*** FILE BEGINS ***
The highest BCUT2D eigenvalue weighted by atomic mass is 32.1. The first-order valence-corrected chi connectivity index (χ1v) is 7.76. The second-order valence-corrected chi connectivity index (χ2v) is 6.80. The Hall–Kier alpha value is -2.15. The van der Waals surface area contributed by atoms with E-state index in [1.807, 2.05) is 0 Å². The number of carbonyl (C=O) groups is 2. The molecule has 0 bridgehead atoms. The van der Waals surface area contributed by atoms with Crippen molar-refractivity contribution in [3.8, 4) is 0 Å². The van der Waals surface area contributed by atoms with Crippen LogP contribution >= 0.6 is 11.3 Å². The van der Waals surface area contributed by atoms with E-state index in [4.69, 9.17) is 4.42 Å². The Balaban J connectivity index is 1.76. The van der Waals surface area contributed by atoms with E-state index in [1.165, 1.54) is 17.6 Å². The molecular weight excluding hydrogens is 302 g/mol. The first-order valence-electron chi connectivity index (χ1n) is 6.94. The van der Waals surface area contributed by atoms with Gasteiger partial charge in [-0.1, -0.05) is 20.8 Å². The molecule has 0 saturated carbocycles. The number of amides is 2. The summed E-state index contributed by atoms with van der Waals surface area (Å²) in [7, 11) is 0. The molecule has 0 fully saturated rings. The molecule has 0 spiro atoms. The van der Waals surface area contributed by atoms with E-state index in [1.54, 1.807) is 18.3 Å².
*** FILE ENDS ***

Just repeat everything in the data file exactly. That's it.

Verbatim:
The highest BCUT2D eigenvalue weighted by atomic mass is 32.1. The first-order valence-corrected chi connectivity index (χ1v) is 7.76. The second-order valence-corrected chi connectivity index (χ2v) is 6.80. The Hall–Kier alpha value is -2.15. The van der Waals surface area contributed by atoms with E-state index in [1.807, 2.05) is 0 Å². The number of carbonyl (C=O) groups is 2. The molecule has 0 bridgehead atoms. The van der Waals surface area contributed by atoms with Crippen molar-refractivity contribution in [3.8, 4) is 0 Å². The van der Waals surface area contributed by atoms with Crippen LogP contribution >= 0.6 is 11.3 Å². The van der Waals surface area contributed by atoms with E-state index in [4.69, 9.17) is 4.42 Å². The Balaban J connectivity index is 1.76. The van der Waals surface area contributed by atoms with E-state index in [1.165, 1.54) is 17.6 Å². The molecular weight excluding hydrogens is 302 g/mol. The first-order valence-electron chi connectivity index (χ1n) is 6.94. The van der Waals surface area contributed by atoms with Gasteiger partial charge in [-0.1, -0.05) is 20.8 Å². The molecule has 0 saturated carbocycles. The number of amides is 2. The summed E-state index contributed by atoms with van der Waals surface area (Å²) in [7, 11) is 0. The molecule has 0 fully saturated rings. The molecule has 0 spiro atoms. The van der Waals surface area contributed by atoms with E-state index in [1.54, 1.807) is 18.3 Å².